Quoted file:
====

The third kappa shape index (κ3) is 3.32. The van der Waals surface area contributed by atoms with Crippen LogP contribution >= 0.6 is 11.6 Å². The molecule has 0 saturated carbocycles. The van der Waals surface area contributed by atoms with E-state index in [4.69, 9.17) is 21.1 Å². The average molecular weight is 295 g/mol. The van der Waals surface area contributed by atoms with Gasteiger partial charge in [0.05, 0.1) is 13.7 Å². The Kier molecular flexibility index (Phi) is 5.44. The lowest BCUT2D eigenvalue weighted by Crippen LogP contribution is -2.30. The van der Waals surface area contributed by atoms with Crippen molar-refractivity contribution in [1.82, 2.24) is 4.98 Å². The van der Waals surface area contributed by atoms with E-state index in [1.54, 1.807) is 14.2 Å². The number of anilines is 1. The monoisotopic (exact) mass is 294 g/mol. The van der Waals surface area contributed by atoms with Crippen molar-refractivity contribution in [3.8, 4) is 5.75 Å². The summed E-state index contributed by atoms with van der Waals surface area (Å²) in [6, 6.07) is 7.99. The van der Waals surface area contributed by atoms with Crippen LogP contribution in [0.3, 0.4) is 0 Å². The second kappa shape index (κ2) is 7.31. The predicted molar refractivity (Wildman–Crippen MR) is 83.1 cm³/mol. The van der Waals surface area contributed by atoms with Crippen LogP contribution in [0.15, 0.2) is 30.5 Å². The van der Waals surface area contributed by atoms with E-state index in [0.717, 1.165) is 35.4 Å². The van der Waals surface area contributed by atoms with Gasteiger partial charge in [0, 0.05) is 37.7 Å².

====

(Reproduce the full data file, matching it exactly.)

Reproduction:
The third kappa shape index (κ3) is 3.32. The van der Waals surface area contributed by atoms with Crippen LogP contribution >= 0.6 is 11.6 Å². The molecule has 0 saturated carbocycles. The van der Waals surface area contributed by atoms with E-state index in [4.69, 9.17) is 21.1 Å². The average molecular weight is 295 g/mol. The van der Waals surface area contributed by atoms with Gasteiger partial charge in [0.05, 0.1) is 13.7 Å². The Kier molecular flexibility index (Phi) is 5.44. The lowest BCUT2D eigenvalue weighted by Crippen LogP contribution is -2.30. The van der Waals surface area contributed by atoms with Crippen molar-refractivity contribution in [1.82, 2.24) is 4.98 Å². The van der Waals surface area contributed by atoms with E-state index in [1.54, 1.807) is 14.2 Å². The number of anilines is 1. The monoisotopic (exact) mass is 294 g/mol. The van der Waals surface area contributed by atoms with Crippen molar-refractivity contribution in [3.8, 4) is 5.75 Å². The summed E-state index contributed by atoms with van der Waals surface area (Å²) in [6, 6.07) is 7.99. The van der Waals surface area contributed by atoms with Crippen LogP contribution in [0.3, 0.4) is 0 Å². The second kappa shape index (κ2) is 7.31. The predicted molar refractivity (Wildman–Crippen MR) is 83.1 cm³/mol. The van der Waals surface area contributed by atoms with Crippen LogP contribution in [0.15, 0.2) is 30.5 Å². The van der Waals surface area contributed by atoms with E-state index in [0.717, 1.165) is 35.4 Å². The van der Waals surface area contributed by atoms with Gasteiger partial charge in [0, 0.05) is 37.7 Å².